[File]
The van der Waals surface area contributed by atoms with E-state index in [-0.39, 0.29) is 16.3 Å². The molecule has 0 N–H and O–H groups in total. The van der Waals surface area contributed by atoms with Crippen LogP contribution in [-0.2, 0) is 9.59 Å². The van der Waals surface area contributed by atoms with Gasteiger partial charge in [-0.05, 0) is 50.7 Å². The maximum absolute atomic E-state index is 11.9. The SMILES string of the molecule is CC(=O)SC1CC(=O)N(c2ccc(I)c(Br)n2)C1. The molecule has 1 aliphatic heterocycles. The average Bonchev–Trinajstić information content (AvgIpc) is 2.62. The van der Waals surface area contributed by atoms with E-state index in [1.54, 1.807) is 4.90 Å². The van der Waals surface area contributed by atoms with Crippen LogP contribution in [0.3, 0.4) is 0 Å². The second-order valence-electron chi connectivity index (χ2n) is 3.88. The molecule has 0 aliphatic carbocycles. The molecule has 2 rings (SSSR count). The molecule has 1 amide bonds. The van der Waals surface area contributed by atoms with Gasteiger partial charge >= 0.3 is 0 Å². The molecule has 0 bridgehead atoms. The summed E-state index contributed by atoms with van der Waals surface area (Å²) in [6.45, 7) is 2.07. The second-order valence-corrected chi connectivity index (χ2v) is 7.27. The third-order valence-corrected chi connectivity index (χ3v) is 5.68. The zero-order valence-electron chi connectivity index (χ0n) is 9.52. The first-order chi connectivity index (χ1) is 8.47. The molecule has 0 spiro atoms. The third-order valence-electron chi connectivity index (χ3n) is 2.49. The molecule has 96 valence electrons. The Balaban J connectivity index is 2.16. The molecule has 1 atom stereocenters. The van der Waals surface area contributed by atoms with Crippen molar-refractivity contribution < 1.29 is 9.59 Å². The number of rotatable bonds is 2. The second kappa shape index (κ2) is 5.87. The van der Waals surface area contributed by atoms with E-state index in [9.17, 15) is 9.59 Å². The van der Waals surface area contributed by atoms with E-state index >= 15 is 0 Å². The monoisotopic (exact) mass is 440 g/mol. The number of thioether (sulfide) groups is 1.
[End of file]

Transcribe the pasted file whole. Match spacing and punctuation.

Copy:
The van der Waals surface area contributed by atoms with E-state index in [-0.39, 0.29) is 16.3 Å². The molecule has 0 N–H and O–H groups in total. The van der Waals surface area contributed by atoms with Crippen LogP contribution in [-0.2, 0) is 9.59 Å². The van der Waals surface area contributed by atoms with Gasteiger partial charge in [-0.05, 0) is 50.7 Å². The maximum absolute atomic E-state index is 11.9. The SMILES string of the molecule is CC(=O)SC1CC(=O)N(c2ccc(I)c(Br)n2)C1. The molecule has 1 aliphatic heterocycles. The average Bonchev–Trinajstić information content (AvgIpc) is 2.62. The van der Waals surface area contributed by atoms with E-state index in [1.54, 1.807) is 4.90 Å². The van der Waals surface area contributed by atoms with Crippen LogP contribution in [0.3, 0.4) is 0 Å². The second-order valence-electron chi connectivity index (χ2n) is 3.88. The molecule has 0 aliphatic carbocycles. The molecule has 2 rings (SSSR count). The molecule has 1 amide bonds. The van der Waals surface area contributed by atoms with Gasteiger partial charge >= 0.3 is 0 Å². The molecule has 0 bridgehead atoms. The summed E-state index contributed by atoms with van der Waals surface area (Å²) in [6.45, 7) is 2.07. The second-order valence-corrected chi connectivity index (χ2v) is 7.27. The third-order valence-corrected chi connectivity index (χ3v) is 5.68. The zero-order valence-electron chi connectivity index (χ0n) is 9.52. The first-order chi connectivity index (χ1) is 8.47. The molecule has 0 spiro atoms. The third-order valence-electron chi connectivity index (χ3n) is 2.49. The molecule has 96 valence electrons. The Balaban J connectivity index is 2.16. The molecule has 1 atom stereocenters. The van der Waals surface area contributed by atoms with Crippen molar-refractivity contribution < 1.29 is 9.59 Å². The number of rotatable bonds is 2. The second kappa shape index (κ2) is 5.87. The van der Waals surface area contributed by atoms with E-state index in [9.17, 15) is 9.59 Å². The van der Waals surface area contributed by atoms with E-state index >= 15 is 0 Å². The monoisotopic (exact) mass is 440 g/mol. The number of thioether (sulfide) groups is 1.